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You can use a mason's trowel. Or you can cut and modify a low cost 6 inch putty knife to fit the angle. When using either, drag the point out from the corner and keep the point of the tool in contact with either adjacent surface.


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I have done many patches in both drywall and plaster. As the previous answe r suggested, take the time to clean up the edges of the hole and open it up all the way to the floor if this has not been done. Attach a back up board to the inside of the wall by driving 2 inch long drywall screws through the plaster into the board. This should be about 3 to 4 ...


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Spend the time to clean the edge of the plaster so it is straight, this will save you time and make those top two inches that will be visible look nice. I personally would use a heaver drywall (5/8) to closer match the original and use thinner shims (they sell a cardboard like shim for drywall). Butt the new drywall up the cleaned up line and make sure to ...


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How can I avoid hitting wood when cutting through drywall? People typically use low-cost metal detectors and stud detectors to avoid drilling into or opening holes onto electrical wiring, metal structural members or wooden studs etc. It's not a stud. Some kind of panel If a previous owner has somehow attached drywall to what was a completely ...


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What room is this in? Is the room near the kitchen or the bathroom? Is that an exterior wall? I will see this in our bathroom when I forget to turn on the fan, or when I run the humidifier in a room with a cold exterior wall. It's likely just condensation from cooking, a humidifier, the shower, etc. The drops are darker because as they roll down the ...


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Since your ceiling is so uneven, I would recommend installing furring strips approximately 16" on center perpendicular to the ceiling joists across the entire ceiling. I would also install them around the perimeter of the room. This will even out the waves in the ceiling, and the ceiling will appear to be perfectly flat. If you need to, you can shim behind ...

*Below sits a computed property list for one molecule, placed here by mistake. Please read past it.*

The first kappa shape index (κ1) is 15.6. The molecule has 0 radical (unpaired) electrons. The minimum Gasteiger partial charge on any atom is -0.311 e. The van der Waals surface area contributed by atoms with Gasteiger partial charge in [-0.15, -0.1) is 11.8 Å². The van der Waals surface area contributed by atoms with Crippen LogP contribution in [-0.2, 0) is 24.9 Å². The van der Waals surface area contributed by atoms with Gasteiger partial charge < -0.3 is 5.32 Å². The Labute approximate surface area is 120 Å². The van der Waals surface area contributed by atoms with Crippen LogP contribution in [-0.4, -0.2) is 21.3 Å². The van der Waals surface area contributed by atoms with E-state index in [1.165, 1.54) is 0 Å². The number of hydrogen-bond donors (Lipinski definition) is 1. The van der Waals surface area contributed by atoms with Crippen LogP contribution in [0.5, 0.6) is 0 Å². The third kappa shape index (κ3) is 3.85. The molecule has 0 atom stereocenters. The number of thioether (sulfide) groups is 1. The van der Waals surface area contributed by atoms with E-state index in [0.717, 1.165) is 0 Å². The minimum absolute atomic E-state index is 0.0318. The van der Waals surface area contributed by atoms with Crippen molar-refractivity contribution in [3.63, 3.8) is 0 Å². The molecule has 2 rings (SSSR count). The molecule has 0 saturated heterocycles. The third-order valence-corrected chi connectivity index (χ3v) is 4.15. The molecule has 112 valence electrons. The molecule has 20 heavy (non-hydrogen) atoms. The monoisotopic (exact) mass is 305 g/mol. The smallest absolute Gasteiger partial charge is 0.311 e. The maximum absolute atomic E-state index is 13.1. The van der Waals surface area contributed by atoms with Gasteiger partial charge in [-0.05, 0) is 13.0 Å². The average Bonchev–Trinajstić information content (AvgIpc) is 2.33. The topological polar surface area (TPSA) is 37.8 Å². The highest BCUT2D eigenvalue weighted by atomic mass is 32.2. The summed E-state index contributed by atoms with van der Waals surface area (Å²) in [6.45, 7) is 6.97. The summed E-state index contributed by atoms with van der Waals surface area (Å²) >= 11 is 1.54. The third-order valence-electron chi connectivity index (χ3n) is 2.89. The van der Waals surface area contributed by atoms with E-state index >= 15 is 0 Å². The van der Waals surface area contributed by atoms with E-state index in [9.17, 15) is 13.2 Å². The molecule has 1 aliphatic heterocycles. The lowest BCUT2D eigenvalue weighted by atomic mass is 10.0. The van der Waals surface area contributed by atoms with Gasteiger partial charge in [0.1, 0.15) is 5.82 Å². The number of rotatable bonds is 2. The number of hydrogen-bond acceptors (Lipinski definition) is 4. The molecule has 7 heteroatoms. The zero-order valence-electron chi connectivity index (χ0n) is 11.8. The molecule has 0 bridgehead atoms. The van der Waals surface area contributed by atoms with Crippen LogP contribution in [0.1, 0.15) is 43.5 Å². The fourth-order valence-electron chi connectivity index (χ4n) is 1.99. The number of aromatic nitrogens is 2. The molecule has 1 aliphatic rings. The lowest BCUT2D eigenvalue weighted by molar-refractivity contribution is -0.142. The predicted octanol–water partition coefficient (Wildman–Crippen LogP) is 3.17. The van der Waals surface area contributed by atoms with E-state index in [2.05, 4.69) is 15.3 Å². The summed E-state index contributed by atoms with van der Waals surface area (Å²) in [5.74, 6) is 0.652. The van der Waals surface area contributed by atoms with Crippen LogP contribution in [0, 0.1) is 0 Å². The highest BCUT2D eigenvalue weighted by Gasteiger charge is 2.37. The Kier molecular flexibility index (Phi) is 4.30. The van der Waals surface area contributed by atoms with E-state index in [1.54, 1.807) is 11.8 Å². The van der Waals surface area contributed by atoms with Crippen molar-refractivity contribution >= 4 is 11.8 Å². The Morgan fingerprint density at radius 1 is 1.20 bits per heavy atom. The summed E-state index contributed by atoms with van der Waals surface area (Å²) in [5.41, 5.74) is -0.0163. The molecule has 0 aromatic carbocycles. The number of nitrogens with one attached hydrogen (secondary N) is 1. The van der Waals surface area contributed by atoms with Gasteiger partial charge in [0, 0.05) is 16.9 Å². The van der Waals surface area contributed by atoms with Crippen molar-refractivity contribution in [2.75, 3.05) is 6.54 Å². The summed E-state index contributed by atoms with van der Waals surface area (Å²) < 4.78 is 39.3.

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If you have space, you can sister a straight 2x4 along side the joists at the proper height and attach the drywall to the 2x4. That's a good option if you only have a few bad joists. Pay extra attention to the joints in the drywall to make sure everything ends in the middle of a joist. You may end up adding a few extra 2x4's in some places just for nailers. ...


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Went through this recently myself. I'd try to limit the joist-to-joist out-of-flatness to 1/8" or less. If it's an obvious part of the ceiling, try for 1/16". Get a long straightedge and a pile of drywall shims. High joists are pretty easy: add shims to bring them down to flat with the others. Low joists require you to build up the adjacent joists ...


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Those stones are just facing and can be knocked out with chisel/hammer combo. The shelf might need a sledge hammer or a lot of whacks with hammer.


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According to this reference: http://www.greenbuildingadvisor.com/community/forum/building-code-questions/27872/stud-spaces-air-ducts using stud space as a supply duct is not permitted.


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A vent isn't hard to extend. Any decent contractor could extend your current vent to closet wall. I am assuming this is the outside of the closet too - you don't ever put a vent in the inside of a closet and not even sure that is code. Anyway you need to part ways with this contractor if you can. If he even thinks about telling you something that dumb ...


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You are correct: this is a bad idea. Hire an AC contractor to re-do the vent, then your contractor can build a wall around it.


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Knock out the drywall around it until you can grab it with locking pliers. Either unscrew it or break it off (if it broke going in it may not want to come out any more cooperatively.) Spackle the hole and move whatever it is that caused you to drill it up or down a little bit so the new hole does not line up with the old one if the screw is broken off in ...


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EDIT*** It is a steel stud. This is actually very bad news. Steel drywall studs are sheet metal, not structural iron. They are designed to hold up drywall, using the very sharp-tipped drywall screws, and not much else. They typically don't have enough strength to take a large drill bit without buckling, and you will get the standard thin-metal messy ...